So the game plan is to have the voters meet the "real Hillary" -- the warm one, virtually one-on-one. That way, the theory goes, the voters will be able to meet the Hillary her friends describe. She is, says McAuliffe, a "tremendous amount of fun.... She's got a great belly laugh. She and I will sit out, you know, on vacation, talking policy. Might have a cocktail or two, you know, I mean she's a load of fun to be with."
    In the end, adds Feinstein, "I think she's a very complete person." But what really counts, she adds, is the years she has put in. "I think the most important thing is what her experience has given her. You know, we have men who come here for one or two years, get a few puff pieces and they go out and they run for president." Take that Paul, Rubio and Cruz.
    Hillary Clinton's story is long, and controversial and with it comes baggage, which she is also trying to shed. She encountered trouble from her time at the State Department during the email controversy. There are lingering descriptions of the Clintons as paranoid, too protected, even arrogant.
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    "I think the misconceptions, there are certain people that are fixed in those with those beliefs, and been in those for twenty-five years," says Bill Daley. "You're not going to change them.... What you've got to do is basically talk to the future about what you want to with the country."
    That seems to be the plan — and it is very different from her past unsuccessful attempt at winning. In 2008, Clinton ran on her past experience, and let the "woman thing" take a backseat.
    "I do think the last time she ran they tried very hard to keep it a secret," says Begala. "But she is a girl."

    A unified party

    And this time, the Democrats have decided they're (mostly) all in—practically parting the waters for her to run. It's contrary to Democratic Party culture and practice, which normally all-but-disinherits a presidential candidate that has lost once before.
    "That's what's weird," says Begala. "The Democratic party, when you lose, you're out. You go to like Eastern Massachusetts Tech and teach. And we never want to see you again. This is what's so different, is that she has run and come up short, and yet they love her. She's been on the scene for decades, and we (usually) want new, and yet they love her."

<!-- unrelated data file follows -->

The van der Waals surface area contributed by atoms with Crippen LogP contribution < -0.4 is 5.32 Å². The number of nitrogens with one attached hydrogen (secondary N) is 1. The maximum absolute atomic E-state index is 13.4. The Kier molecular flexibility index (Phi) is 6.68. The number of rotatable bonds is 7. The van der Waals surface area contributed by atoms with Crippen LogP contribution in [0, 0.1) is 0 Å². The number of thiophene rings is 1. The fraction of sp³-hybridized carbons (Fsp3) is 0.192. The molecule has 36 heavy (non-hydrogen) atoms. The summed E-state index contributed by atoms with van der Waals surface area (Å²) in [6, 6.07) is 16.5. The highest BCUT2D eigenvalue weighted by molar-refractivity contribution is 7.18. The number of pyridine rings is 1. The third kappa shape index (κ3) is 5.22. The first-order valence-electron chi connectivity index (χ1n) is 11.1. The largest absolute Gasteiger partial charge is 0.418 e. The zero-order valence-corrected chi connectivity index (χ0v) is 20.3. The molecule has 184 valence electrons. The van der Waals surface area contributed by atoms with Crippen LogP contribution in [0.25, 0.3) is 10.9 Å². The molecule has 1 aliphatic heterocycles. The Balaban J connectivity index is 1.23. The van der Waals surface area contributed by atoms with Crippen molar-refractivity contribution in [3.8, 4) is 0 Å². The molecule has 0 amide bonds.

At least they do now.
    "This is a well-tested, well-proven, well-known and well-liked [candidate]," adds Bill Daley. "It's not as though you're trying to shove something down the mouths of the Democratic Party." Indeed, among Democrats, Clinton starts out with an 86 percent approval rating, according to the latest CNN/ORC poll. "So, if you were thinking about challenging that, why would you do that? Who's the genius that would go out and do that?"
    As it turns out, not many.
    And here's a key reason why: history. Democrats do not need any reminding that Hillary Clinton could become the nation's first female commander-in-chief. And neither does she. "I think she knows she carries the cause," says Sen. Feinstein. "And if a very qualified woman can hold that job, and perform well... that's a big thing."
    And will it be harder for a woman to run, even in 2016? "Oh I think it is harder. And I think she knows it's harder," says Feinstein. "And women are tested in ways that men are not. And that's another discussion."